Gives me internet radio without a phone (I used it initially with a generic USB 4G dongle but it now works on van wifi)

Gives me my music library on a SD card which syncs to my itunes library over wifi when at home (iSyncr)

Can do bluetooth recieving.

Has reversing camera input and can have steering wheel controls

Xtrons TR704L Head unit. Dash also includes ignition switched USB charger with volt meter, Lemo 0B power for GPS and a Lemo 1B power input to battery for solar charging of starter battery (currently plugged in).

Upgrading speakers was a little tricky as the door speakers are somewhat unusual 5″ units. As a stop gap (a 2 year stop gap), I slung some 100mm full range coaxials into the existing tweeter holes (Hertz)

With some time on my hands, I went back to looking at upgrading to a tweeter/mid setup. Was considering going Hertz pro but really meant 6.5″ mids. Stumbled across Hertz’ sister company Audison selling what looks to be a cheaper variant of the Hertz legend tweeter with a 5″ mid so I got these ordered up!

Fitting of course is never quite as simple as one would hope. The holes don’t tally with the old ones and the old speakers used a plastic mounting ring inside of the door card which too small to allow the rear cage of the Audison in. First attempt I removed the door card to work out how the hell I was going to fit them. In the end, just took removing the internal plastic ring, drilling new holes and using the metal clips for the screws (which came with the speakers). for the second door, I didn’t even remove the door card and cut the internal plastic trim out with a dremel.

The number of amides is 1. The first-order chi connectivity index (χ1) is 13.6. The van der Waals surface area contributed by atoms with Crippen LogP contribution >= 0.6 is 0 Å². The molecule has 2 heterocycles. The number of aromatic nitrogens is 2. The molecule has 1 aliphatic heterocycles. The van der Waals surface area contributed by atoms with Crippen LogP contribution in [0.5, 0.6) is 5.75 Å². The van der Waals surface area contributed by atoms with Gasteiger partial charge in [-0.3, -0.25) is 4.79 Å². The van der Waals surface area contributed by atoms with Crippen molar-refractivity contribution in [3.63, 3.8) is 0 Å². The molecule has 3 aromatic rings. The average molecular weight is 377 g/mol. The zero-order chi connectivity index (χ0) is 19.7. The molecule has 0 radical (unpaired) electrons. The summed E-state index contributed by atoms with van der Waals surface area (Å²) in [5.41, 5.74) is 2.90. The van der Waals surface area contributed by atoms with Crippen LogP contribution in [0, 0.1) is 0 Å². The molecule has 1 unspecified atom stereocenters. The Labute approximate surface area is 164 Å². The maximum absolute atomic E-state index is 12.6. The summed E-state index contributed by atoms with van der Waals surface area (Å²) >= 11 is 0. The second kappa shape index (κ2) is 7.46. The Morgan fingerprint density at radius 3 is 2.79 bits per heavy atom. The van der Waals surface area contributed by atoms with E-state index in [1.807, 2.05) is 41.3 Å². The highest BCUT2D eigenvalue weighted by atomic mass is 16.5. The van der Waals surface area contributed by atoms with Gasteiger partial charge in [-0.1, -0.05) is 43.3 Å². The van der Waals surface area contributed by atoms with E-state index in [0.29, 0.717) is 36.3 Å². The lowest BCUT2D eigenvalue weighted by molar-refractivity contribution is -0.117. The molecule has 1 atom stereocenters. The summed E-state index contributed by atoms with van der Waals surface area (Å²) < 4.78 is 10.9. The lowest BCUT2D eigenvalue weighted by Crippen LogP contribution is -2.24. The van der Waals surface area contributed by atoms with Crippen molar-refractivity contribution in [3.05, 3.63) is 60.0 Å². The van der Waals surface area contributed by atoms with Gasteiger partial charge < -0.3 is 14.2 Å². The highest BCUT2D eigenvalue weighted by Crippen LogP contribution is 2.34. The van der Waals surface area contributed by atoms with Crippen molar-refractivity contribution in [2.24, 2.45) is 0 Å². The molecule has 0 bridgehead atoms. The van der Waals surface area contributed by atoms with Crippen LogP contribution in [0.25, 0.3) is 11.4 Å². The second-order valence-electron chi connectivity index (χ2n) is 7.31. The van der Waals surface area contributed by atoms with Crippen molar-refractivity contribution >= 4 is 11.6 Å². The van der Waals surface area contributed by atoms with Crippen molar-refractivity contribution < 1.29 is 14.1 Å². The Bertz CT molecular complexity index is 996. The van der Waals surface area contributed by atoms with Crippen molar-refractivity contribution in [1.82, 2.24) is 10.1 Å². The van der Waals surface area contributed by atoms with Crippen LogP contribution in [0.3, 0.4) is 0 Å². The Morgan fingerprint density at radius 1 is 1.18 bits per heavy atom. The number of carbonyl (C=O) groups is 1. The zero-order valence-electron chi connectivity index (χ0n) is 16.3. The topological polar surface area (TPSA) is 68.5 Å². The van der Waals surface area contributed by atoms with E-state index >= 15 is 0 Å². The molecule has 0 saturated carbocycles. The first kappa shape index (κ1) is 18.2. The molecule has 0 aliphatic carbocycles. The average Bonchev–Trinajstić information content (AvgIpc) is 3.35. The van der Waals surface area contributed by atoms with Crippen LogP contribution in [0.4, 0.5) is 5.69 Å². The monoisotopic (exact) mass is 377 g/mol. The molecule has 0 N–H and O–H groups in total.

Arguably they just fit or dont fit depending on your point of view as they are a little deep in one corner. I padded out that corner with foam and it works.

The tweeters I decided to fit to the original tweeter speaker covers. The little pods came with the speakers and I simply drilled holes for bolts and put some foam betweent the two. Foam was also added to the grille undersides to stop them rattling. Of course nothing is simple and one of the tweaters stopped working. Not wanting to deal with the return issues, I pulled it apart and fixed a broken wire.

Finding locations for the crossovers was a challenge in itself. Ended up with one screwed into the side of the fuse box holder and one bolted under one of the airconditioning air boxes (using the screw that used to hold the thermostatic probe (which broke, is unobtainable and I replaced it with a fridge thermometer)

Connected up and as part of testing panned the audio all around the van. . . . to find that one of the rear speakers had now given up the ghost. One of the small wires that connect to the cone was faulty. Not having any Audison options in a 4×6 I put in a pair of Hertz DCX 460.3, which needed a little bit of modification to their plastic mounts to fit the original grilles but otherwise fitment was simple.

Audison Voce AV K5 system installed


The original wardrobe is much hated. I hated that it had little usable storage. It had doors that were always in the way and clattered while driving.

I decided to go the shelve route and to also change the doors to a tambour door